Yesterday, if you had asked me about teaching (or even if you hadn't -- sorry Kathryn), I would have been ranting. I was sweaty and seething after a day at the high school, just wrecked. I taught five classes in a row, and it was just one of those days. The whining was incessant. The kids couldn't even be quiet during a movie. In one class, instead of watching the movie, kids played mah jong and some kind of shoot-em-up game on the computers. The violent tapping of keys and idiotic teenage chuckling was really getting to me, not to mention the talking. Okay, if we are having a lesson and kids are bored, they start talking, I get it. But this was a movie. A movie. Can't they at least sit quietly through a movie? Shouldn't they be grateful I am showing them a movie?
I went up to one of my kids, putting a hand on his shoulder: "A. This is the only time I am going to ask you to do nothing the whole class. Can't you do that?" He couldn't.
After my tenth grade class, a student stayed in with me to show me a short video clip. A 12th-grader in the hallway saw me in the classroom. We often chat in the hall. He has been known to say cute things such as "If I had your shoes, I would do the same." [referring to my living and teaching in Hungary.] Okay, so that is the only cute thing he has said, but it was pretty damned cute.
So, I saw him in the hallway and he called out to me: "She's crazy!" meaning the girl in the class with me. The girl who could hear him.
I walked outside of the door. He was grinning like an idiot. Okay, that sounds mean to write, but it's an expression so you can picture this grin plastered on his face, right? Anyway. "Don't be a dick," I said to him, and shut the door.
On the bright side, I saw one of my tenth graders in the hallway and asked how his day was going. "Sucky," he said. He's one of the few students I talk to honestly about my hard days, and I told him my students were being buttheads. He thought I meant that I anticipated that his class was going to be difficult. "I will bring the energy," he told me.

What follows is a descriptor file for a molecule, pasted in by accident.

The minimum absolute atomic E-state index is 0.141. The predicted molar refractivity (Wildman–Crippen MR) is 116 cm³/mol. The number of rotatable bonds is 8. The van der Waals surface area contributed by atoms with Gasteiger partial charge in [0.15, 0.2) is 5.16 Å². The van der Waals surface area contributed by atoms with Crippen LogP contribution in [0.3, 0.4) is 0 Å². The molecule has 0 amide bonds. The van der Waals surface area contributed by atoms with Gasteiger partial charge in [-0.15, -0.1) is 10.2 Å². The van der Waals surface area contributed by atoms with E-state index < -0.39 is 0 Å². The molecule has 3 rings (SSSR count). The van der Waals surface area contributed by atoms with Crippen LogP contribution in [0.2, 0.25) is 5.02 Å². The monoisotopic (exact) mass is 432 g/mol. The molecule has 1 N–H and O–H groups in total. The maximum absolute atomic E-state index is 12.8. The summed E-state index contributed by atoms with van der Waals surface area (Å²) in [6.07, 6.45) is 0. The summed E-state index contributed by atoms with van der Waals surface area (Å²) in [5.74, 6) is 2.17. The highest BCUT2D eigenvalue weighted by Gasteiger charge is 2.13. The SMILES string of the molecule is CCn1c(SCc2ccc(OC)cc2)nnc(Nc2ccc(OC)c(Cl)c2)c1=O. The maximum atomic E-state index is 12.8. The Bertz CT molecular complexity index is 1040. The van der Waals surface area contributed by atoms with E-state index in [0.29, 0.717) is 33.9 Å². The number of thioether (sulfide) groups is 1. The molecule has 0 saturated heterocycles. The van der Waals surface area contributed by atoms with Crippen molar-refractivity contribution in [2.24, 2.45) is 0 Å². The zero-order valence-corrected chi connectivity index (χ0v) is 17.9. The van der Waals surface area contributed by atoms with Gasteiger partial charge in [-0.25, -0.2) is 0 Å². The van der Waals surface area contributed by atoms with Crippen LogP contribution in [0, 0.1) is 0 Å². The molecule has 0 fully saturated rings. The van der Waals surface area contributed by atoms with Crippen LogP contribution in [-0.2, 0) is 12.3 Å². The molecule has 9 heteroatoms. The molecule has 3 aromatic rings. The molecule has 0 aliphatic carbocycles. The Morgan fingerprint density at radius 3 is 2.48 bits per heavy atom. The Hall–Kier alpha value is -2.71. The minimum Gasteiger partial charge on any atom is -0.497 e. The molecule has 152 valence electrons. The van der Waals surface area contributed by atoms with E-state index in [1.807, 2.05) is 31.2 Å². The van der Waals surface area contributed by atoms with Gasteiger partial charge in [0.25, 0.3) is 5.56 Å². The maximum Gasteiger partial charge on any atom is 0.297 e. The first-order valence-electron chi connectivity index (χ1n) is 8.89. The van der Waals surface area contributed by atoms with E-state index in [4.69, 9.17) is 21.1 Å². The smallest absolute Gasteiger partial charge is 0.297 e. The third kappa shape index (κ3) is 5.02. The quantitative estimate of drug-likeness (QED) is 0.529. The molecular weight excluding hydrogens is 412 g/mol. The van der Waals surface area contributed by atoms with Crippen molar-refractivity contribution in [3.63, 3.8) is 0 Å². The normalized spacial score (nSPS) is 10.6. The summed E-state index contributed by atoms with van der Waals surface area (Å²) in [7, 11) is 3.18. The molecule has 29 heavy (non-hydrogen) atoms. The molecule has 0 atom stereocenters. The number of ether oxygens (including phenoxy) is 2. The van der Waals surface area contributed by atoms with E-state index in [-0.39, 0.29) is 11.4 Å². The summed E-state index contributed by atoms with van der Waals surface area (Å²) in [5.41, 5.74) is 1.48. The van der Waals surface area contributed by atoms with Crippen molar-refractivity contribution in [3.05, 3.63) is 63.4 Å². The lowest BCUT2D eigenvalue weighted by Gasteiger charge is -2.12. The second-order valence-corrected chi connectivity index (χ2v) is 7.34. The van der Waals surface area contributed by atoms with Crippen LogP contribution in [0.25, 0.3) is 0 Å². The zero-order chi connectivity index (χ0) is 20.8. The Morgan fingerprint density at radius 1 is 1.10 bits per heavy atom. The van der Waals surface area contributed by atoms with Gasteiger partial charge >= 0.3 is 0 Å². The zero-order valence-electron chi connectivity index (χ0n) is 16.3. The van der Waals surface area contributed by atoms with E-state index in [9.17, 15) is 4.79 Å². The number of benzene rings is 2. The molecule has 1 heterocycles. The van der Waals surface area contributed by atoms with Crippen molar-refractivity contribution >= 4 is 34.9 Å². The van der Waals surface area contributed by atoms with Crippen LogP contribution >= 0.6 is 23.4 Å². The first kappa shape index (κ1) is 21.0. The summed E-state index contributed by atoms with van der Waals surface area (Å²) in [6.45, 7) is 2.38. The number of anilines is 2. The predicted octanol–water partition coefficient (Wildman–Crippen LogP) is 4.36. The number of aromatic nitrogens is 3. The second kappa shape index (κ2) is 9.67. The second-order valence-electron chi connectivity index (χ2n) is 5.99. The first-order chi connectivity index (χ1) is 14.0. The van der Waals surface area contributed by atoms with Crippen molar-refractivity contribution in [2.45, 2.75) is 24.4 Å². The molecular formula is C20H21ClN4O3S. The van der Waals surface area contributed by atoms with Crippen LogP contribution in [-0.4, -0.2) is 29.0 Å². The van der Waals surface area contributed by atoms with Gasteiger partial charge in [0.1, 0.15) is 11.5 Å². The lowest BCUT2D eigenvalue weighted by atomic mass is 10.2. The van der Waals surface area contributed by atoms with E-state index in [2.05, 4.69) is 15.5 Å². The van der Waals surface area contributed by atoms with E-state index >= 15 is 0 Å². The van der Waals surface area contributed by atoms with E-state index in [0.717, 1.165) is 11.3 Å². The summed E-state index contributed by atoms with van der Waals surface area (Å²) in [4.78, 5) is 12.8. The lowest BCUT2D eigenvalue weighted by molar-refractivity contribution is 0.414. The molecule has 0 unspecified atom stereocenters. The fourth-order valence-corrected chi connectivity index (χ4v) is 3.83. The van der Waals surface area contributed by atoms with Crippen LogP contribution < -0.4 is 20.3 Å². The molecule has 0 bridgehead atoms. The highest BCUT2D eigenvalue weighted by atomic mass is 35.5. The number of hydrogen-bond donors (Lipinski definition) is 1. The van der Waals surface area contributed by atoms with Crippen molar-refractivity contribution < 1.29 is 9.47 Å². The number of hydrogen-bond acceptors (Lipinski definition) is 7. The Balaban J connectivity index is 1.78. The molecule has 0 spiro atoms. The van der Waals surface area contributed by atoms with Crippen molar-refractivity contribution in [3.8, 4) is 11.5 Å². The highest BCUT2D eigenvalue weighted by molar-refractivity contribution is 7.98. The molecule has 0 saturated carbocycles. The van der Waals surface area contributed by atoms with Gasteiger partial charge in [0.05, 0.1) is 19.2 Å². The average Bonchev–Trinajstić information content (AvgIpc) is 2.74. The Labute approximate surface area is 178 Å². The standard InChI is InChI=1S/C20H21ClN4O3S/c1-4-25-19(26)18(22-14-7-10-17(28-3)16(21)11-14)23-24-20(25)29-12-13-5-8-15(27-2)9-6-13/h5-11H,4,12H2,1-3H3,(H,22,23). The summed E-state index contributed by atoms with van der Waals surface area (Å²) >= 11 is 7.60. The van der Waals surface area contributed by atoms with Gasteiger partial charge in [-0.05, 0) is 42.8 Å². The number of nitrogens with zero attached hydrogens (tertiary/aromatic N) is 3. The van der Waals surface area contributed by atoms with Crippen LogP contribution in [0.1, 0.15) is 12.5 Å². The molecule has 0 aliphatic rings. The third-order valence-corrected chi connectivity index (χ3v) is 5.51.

True to his words, he walked in and said, "Hi Jess! What's crackalackin?"
Oh I was so grateful.
But on a whole, my day was tough, and it got to me, as it does 75% of the time (and that might be a generous figure). I was so frustrated with my students, with the Hungarian education system, with how out of the loop I feel, with the lack of communicated, the lack of motivation, the "joke" that my job sometimes feels like.
Today, on the other hand, after five classes in a row at the primary school, I love teaching.
I am consistently, amidst my moments where I am saying to myself "Jump ship! Jump ship!" or muttering not-so-kind words under my breath, having small moments where I do silent fist-pumps and say to myself, "Yessss! You kick ass! You are a real teacher!"
Like this one:
7th grade class: B is working with D. D is going to dictate sentences, from memory, to B. B says: "This will be terrible. D has a slow brain. He can not do it. He will not know the words and he will have problem." He has a smile on his face; he knows he is being a jerk. "B," I say to him kindly and firmly, "if he has trouble, you will help him, because you are a helping kind of guy," and I walk away.
I know he is helpful, and I know he is not cruel. He has the potential to be kind and helpful. It feels good to remind him of this. To expect this from him.
Here are some peeks of the lessons this week. One of the many perks of living with Kathryn is that we can share lesson plans. She had the ingenious idea to do a lesson on taste, and this has been very popular with my 5th, 6th, and 7th graders.
First, we learn taste words in English and Hungarian.
Then, I introduce a food (we tasted dark chocolate, gummy bears, granola bars, wasabi peas, sour candy, pretzels, and cranberries) and the kids guess what it will taste like.
Next, we close our eyes and taste the food. This is Milan's thinking pose.
About to taste yummy gummy bears.
Laura is not sleeping. She is in dark chocolate heaven.
I asked them to let the dark chocolate melt on their tongue. After a moment, I told them they could chew the chocolate. "No!" Laura cried out, her eyes still closed, savoring it.
After they guessed, and tasted the food, they wrote down what the food actually tasted like.
In one of my favorite seventh grade classes, we did a lesson about the post office today. Here is a video of a post office role-play. But before the video, I have to share this with you:
We were brainstorming about the post office, and I asked them: "Who works at the post office?"
R: I want some postcards.
B: Here is some. Choose one.
R: It's all ugly. Please give me some more nice.
B: Here that's all our postcards.
R: I want this one.
B: Okay, that's 1 pound.
B: Are you serious?
B: 1 pound??
R: 1 pound.
B: I don't give it to you until you don't pay it.
R: Give it, please. I will pay it. I promise.
B: You promise?
R: I promise.
B: Are you serious?
R: I, I serious.
[Jess - call he police!]
B- Hi police. He steal postcard from me. ... Oh! No, he is back. He is going to pay.
R: Here it is. My invisible money.
B: Oh thank you. It's a new technology.